One other point if you have a loud machine the H room is great since you have no neighbors at all. You‘re by the toilets and showers which was not an issue for us at all.
 
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Stremba

Train Attendant
Joined
Apr 27, 2022
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Crafton
I have used a CPAP in both Superliners and Viewliners. I just take an extension cord (which also helps with charging electronics as well). The roomette is small enough for the extension to reach the outlet from anywhere in the room. Usually I just set it up on the steps, although my son is usually in the upper berth. He tends to get up after me, though, so that has not caused any issues.
 

zephyr17

Engineer
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Washington State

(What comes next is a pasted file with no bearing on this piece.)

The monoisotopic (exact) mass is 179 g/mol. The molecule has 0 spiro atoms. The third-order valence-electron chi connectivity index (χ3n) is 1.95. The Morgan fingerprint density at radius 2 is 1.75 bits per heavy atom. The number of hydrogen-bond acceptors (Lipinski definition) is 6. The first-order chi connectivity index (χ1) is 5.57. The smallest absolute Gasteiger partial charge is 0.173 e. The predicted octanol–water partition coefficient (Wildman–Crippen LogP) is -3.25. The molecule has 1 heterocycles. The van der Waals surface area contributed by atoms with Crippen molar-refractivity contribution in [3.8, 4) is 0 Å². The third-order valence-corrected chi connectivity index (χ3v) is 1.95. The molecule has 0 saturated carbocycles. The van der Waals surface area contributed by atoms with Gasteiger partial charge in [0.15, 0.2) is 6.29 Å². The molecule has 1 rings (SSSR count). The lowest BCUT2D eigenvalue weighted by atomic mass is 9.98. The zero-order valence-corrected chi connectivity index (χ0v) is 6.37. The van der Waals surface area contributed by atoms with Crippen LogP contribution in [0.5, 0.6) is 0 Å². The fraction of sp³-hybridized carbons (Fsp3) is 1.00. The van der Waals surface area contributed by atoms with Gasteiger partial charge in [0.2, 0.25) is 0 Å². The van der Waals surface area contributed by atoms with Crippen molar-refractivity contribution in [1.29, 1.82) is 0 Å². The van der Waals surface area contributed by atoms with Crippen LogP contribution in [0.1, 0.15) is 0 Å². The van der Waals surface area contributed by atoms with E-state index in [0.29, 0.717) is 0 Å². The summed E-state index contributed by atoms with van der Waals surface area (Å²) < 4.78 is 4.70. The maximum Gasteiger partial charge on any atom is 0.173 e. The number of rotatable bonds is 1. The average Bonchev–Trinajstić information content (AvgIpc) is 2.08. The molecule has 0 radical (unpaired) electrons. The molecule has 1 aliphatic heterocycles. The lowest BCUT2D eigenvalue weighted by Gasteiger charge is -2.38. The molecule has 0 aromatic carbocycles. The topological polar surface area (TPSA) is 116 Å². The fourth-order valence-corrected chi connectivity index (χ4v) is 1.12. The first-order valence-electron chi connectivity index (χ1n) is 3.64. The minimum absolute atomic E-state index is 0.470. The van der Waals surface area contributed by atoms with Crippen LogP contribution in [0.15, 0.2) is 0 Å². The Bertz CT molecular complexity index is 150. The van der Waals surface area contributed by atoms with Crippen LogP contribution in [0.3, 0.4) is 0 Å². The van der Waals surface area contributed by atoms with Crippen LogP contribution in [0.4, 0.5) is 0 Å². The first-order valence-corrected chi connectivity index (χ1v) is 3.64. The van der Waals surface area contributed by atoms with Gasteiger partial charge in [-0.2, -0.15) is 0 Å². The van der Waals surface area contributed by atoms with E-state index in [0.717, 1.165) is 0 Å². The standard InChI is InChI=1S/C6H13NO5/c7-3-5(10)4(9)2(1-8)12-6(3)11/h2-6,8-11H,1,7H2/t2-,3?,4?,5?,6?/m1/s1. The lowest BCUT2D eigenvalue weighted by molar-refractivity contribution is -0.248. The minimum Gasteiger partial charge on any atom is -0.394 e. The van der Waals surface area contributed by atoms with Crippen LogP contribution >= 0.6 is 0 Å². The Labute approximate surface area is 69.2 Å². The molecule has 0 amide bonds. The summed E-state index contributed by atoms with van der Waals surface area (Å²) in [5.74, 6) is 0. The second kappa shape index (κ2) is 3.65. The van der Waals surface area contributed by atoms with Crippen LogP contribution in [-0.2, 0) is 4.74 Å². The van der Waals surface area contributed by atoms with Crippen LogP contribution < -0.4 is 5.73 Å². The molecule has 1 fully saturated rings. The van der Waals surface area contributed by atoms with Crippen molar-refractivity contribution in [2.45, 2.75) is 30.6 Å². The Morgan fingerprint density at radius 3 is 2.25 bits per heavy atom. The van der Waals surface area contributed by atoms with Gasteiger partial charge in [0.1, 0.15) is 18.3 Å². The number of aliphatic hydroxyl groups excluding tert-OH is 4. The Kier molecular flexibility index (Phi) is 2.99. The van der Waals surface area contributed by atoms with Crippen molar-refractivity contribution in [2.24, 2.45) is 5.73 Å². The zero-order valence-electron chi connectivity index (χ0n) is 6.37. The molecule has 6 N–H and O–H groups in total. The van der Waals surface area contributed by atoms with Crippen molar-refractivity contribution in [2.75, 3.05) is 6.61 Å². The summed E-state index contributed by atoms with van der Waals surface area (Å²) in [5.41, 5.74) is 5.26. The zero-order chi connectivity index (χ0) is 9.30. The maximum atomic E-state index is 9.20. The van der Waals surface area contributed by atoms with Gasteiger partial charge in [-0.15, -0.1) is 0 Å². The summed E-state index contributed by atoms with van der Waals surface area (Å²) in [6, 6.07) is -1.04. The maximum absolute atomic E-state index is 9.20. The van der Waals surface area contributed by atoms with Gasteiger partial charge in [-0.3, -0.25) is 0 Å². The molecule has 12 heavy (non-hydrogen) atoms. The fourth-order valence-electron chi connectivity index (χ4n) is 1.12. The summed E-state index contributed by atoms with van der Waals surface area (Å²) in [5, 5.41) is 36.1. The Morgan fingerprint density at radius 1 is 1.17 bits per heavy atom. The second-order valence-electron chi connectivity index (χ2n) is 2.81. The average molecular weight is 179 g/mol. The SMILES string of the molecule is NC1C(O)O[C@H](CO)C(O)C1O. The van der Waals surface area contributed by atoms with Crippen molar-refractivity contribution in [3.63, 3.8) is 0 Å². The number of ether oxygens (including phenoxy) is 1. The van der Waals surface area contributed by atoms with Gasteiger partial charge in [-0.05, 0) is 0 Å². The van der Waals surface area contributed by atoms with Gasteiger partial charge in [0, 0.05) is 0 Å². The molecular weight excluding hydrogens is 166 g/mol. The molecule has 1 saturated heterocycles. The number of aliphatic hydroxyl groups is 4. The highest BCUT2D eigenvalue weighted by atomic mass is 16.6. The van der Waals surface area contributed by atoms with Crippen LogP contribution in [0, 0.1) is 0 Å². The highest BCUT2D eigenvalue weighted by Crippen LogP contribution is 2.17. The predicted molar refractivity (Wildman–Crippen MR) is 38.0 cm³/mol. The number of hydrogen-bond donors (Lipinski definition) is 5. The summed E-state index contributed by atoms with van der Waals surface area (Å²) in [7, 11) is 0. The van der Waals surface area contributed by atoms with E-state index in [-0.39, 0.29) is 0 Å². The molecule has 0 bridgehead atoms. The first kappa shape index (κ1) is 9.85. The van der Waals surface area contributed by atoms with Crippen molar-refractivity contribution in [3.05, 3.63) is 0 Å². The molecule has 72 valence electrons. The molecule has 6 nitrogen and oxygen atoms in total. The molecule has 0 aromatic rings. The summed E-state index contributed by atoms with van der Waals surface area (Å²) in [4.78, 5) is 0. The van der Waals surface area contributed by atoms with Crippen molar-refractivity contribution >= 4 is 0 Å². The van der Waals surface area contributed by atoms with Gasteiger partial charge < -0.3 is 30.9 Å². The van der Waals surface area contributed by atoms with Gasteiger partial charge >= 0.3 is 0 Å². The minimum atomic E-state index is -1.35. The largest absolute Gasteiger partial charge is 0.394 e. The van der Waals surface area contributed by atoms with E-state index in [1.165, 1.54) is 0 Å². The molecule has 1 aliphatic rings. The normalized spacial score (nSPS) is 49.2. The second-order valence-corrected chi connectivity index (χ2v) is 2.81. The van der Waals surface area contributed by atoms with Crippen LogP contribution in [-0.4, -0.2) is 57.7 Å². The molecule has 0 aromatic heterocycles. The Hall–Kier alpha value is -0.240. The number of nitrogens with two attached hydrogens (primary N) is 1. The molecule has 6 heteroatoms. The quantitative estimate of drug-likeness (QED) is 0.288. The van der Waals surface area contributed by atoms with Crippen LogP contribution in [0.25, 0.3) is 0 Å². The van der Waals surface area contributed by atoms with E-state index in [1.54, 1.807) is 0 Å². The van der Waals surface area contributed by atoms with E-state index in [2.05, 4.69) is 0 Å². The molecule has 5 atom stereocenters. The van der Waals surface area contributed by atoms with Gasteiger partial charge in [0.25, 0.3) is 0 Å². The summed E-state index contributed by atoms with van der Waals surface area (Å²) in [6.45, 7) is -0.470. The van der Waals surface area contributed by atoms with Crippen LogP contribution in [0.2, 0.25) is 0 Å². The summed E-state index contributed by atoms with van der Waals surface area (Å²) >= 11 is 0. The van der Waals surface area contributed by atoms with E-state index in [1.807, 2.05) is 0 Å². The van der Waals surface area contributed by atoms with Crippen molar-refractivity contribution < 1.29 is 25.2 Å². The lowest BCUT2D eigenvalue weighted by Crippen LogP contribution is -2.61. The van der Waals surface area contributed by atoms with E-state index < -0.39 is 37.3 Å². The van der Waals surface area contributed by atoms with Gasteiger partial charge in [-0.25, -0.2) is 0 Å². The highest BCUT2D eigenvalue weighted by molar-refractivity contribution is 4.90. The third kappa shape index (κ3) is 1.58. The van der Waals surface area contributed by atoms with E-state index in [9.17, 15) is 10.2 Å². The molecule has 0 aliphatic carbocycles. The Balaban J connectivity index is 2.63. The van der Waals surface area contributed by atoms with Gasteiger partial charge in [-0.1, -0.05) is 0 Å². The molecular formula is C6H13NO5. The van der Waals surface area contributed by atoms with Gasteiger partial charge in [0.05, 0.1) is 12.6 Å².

I've never had a problem with a full size CPAP in any roomette flavor, Superliner, Viewliner, or VIA's classic ones (which, it must be said, are a bit challenging). Of course, they are generally smaller these days, anyway, but had no issue with them in the past.

Didn't know that a CPAP entitled one to an H room. I thought those were restricted to the mobility impaired (until 2 weeks out), and obstructive sleep apnea is no mobility impairment. In any case, I've had a CPAP since 1992 and have been traveling in roomettes the whole time. I would not feel at all good about grabbing an H room and possibly denying it to someone who actually needs its accessibility features.
 

Stremba

Train Attendant
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Apr 27, 2022
Messages
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Location
Crafton
I've never had a problem with a full size CPAP in any roomette flavor, Superliner, Viewliner, or VIA's classic ones (which, it must be said, are a bit challenging). Of course, they are generally smaller these days, anyway, but had no issue with them in the past.